The sector still has concerns over the low price of Chinese steel exports

Energy intensive industries exempted from renewables burden

Energy intensive industries, including steel firms, are to be given £300m in annual compensation by the government after state aid rules were approved by the European Commission.

The steel sector alone will benefit by £45m every year from this total which the government said should give it greater certainty around energy costs.

The industry savings will be achieved by removing the cost burden of supporting renewables policy in their bills for the most electricity intensive businesses.

Relief for energy intensive industries was one of the recent demands from trade body UK Steel after the sector was badly hit by a series of job loss announcements in recent months.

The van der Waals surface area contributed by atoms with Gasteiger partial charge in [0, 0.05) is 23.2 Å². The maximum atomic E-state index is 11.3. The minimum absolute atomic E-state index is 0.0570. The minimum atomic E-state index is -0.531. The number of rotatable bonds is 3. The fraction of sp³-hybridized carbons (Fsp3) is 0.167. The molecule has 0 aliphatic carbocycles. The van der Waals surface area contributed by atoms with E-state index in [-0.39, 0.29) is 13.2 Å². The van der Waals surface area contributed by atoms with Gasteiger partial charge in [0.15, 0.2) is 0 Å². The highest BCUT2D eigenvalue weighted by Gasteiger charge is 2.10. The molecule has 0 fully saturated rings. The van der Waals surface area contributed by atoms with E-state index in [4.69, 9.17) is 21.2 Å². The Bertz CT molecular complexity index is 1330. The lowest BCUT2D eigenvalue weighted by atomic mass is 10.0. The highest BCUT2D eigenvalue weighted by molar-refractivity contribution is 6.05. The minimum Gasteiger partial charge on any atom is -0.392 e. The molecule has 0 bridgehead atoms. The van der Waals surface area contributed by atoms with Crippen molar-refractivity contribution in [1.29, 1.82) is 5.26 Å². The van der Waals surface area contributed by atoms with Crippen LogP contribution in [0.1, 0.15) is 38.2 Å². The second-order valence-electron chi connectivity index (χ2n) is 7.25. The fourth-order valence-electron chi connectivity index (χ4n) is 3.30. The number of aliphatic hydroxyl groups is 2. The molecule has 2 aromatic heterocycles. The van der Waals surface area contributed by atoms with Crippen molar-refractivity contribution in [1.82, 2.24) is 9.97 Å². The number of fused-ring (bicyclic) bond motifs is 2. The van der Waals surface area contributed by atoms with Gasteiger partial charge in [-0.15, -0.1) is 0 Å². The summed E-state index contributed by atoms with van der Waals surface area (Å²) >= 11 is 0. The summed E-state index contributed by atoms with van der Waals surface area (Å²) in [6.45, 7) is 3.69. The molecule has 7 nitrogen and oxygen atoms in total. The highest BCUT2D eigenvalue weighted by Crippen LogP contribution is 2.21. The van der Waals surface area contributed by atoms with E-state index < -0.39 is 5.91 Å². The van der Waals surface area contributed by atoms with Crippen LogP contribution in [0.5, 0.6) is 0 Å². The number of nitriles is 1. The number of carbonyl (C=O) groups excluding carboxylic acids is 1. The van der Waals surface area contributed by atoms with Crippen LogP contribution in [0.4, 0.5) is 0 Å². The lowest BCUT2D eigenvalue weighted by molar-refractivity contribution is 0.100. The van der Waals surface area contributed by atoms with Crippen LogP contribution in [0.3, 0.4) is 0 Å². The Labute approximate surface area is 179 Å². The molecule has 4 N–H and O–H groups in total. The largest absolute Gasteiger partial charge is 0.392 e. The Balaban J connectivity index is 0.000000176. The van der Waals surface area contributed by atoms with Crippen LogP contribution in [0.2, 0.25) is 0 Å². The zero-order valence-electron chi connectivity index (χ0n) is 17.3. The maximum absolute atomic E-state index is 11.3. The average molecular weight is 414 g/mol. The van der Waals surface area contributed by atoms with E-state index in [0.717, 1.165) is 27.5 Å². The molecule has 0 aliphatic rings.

The loss of 250 jobs at the Tata Steel plant in South Wales in August was followed by 1,700 redundancies in the SSI steel factory in Redcar in September.

Gareth Stace, UK Steel director, said: "This is a hugely significant and welcome announcement which will bring some much-needed relief to a steel sector saddled with spiralling energy policy costs which has undermined its competitiveness.

"We are relieved that compensation payments can finally now start for most of the steel sector and that we now have long-term certainty of relief following the commitment to permanently exempt the sector from renewables policy costs.

"But this is far from job done. The dumping of Chinese steel continues and must be stopped.

"The Business Secretary has done well to deliver this first stage of the state aid package. But the Government cannot afford to let up on ensuring that all major procurement projects, from rail to tidal barrages and airports, all use British steel to give this vital UK industry confidence for the long term.”

The UK steel trade union Community said that without the new measures, steel production would not be sustainable in the UK.

The GMB union made similar comments, but said that the sector would need additional support in the light of low-cost Chinese steel exports.

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